Affective Reactions to Stigmatized Individuals

Many types of stigmas have the capacity to evoke strong negative affective responses in observers (Bodenhausen, 1993 Hosoda, Stone-Romero, & Stone, 2003 Stone et al., 1992 Stone & Colella, 1996). This is especially true for marks that (a) are considered to be disruptive (e.g., person is considered to be emotionally unstable), (b) have to do with aesthetic factors (e.g., gross physical deformities, severe skin problems), or (c) pose a threat to the well-being of others (e.g., leprosy,...

Physical Attractiveness as a Factor in Selection Judgments

A possible reason for the greater occupational success of physically attractive persons is that they are given advantages in the initial screening and selection into jobs. In support of this hypothesis, research suggests that the appearance of the applicant seems to influence the interviewer's selection decisions at all phases of the selection process (Carlson, 1967 Carroll, 1966 Kinicki & Lockwood, 1985 Raza & Carpenter, 1987 Rynes & Gerhart, 1990 Springbett, 1958). In one of the...

Unfair Discrimination

In organizational contexts, unfair discrimination can result from the use of invalid (biased) measures of both predictors and criteria. For example, a preemployment test that measured factors that were not predictive of actual job performance (e.g., previous membership in college fraternities or sororities) would discriminate unfairly among job applicants. In addition, a measure of job performance would discriminate unfairly against job incumbents to the extent that its variance was a function...

Physical Attractiveness in Performance Appraisal and Promotions

The greater occupational success of attractive employees relative to unattractive employees could also reflect biases in performance appraisal and promotion. In complex jobs where decision makers may have difficulty in reaching consensus as to what should or should not be important, physical appearance may be one of the few attributes on which decision makers agree. The importance of appearance in determining appraisals and promotions was demonstrated by Nykodym and Simonetti (1987) in a survey...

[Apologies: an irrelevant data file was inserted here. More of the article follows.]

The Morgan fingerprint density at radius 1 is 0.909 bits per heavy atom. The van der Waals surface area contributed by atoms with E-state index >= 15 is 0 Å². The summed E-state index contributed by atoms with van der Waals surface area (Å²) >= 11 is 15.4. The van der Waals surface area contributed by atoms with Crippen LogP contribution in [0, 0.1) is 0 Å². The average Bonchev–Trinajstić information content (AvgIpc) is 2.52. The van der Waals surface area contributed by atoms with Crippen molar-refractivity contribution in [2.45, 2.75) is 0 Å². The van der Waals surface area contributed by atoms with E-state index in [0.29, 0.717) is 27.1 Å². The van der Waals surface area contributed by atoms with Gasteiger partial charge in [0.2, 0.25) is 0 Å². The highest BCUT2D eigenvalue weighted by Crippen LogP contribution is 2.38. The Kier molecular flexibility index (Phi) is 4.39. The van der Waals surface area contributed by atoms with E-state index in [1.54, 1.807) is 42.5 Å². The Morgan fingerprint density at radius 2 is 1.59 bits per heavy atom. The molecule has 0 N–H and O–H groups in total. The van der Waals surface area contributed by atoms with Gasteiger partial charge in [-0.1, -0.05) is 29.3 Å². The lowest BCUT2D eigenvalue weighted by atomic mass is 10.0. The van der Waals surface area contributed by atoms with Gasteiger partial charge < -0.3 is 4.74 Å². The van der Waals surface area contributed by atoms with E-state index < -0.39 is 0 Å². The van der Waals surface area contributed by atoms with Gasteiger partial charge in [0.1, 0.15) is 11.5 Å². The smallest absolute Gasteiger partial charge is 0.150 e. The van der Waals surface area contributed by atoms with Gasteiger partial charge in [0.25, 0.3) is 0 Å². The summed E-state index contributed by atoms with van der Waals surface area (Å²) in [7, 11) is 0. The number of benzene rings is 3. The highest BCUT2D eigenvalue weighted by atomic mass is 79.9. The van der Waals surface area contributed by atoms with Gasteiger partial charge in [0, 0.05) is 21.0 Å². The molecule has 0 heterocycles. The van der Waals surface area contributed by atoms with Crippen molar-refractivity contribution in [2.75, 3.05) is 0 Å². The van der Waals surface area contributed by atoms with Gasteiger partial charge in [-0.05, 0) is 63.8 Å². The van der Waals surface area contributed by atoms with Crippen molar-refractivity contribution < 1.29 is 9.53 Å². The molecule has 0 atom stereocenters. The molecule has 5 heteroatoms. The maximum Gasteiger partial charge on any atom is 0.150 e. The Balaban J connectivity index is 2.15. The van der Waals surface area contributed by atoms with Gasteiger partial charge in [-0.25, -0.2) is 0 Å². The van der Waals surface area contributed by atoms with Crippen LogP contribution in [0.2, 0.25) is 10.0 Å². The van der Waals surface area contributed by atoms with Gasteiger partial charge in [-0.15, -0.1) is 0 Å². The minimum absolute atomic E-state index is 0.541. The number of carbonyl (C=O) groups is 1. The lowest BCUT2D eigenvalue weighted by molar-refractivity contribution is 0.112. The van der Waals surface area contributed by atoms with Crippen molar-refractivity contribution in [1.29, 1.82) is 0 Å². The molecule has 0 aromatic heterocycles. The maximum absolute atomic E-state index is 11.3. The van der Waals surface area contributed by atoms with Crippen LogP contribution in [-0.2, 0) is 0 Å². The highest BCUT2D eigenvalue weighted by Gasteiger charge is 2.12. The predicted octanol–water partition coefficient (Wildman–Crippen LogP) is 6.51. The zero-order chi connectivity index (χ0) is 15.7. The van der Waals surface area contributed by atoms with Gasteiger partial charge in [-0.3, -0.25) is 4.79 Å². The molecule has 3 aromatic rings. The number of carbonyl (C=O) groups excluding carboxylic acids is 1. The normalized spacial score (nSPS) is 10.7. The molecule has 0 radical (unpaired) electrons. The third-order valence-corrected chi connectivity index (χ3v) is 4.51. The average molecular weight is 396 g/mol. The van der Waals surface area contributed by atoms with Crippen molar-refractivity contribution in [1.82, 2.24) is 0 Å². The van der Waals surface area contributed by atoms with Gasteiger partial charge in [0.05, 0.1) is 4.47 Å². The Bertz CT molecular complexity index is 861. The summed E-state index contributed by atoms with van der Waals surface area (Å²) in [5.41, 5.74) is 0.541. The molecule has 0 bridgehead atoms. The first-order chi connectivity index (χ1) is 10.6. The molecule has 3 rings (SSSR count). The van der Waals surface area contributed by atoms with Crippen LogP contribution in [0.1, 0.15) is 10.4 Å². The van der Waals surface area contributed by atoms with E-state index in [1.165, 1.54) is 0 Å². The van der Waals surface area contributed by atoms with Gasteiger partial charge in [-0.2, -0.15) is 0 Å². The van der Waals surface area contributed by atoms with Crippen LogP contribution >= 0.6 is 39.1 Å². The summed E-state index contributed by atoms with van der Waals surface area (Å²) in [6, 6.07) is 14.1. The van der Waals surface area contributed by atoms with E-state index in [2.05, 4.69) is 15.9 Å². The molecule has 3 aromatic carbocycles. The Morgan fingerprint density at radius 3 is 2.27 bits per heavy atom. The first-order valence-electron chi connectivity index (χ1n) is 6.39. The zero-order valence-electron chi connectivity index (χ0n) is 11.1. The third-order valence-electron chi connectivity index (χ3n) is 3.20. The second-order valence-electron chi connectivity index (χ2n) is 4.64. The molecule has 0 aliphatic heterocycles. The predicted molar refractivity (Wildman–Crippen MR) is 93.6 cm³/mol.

The Cycle of Conflict Among Groups

Intergroup conflict based on social identity membership will likely result in prejudice, discrimination, and bias in the workplace. Likewise, stereotypes and prejudicial attitudes formed outside of the organizational context are likely to emerge and fuel intergroup conflicts within the workplace. Thus, group conflict and discrimination may both be viewed as cause and consequence. The cyclical nature of this interaction has been discussed within the context of the theory of intergroup anxiety....

Attractiveness Bias as a Behavioral Effect

In examining attractiveness biases, the most frequent approach has been to use passive-observer procedures where the judge watches and evaluates with no opportunity to interact with the ratee. One might expect that when the perceiver and the perceived can interact, this would provide an opportunity for the perceiver to overcome his or her biases. This would suggest that attractiveness biases are attenuated in situations in which there is interaction and an opportunity to become familiar with...

The Relationship of Physical Attractiveness to Occupational Success

In their meta-analysis, Langlois et al. (2000) calculated an average weighted effect size (d) of .76 (p < .05) that showed that attractive persons were more successful than unattractive persons. This was the largest effect found for adults with the only larger effect found for popularity ratings of children (d .77). It is instructive to examine in more detail two of the studies in the Langlois et al. (2000) meta-analysis that examined physical attractiveness as a predictor of career success....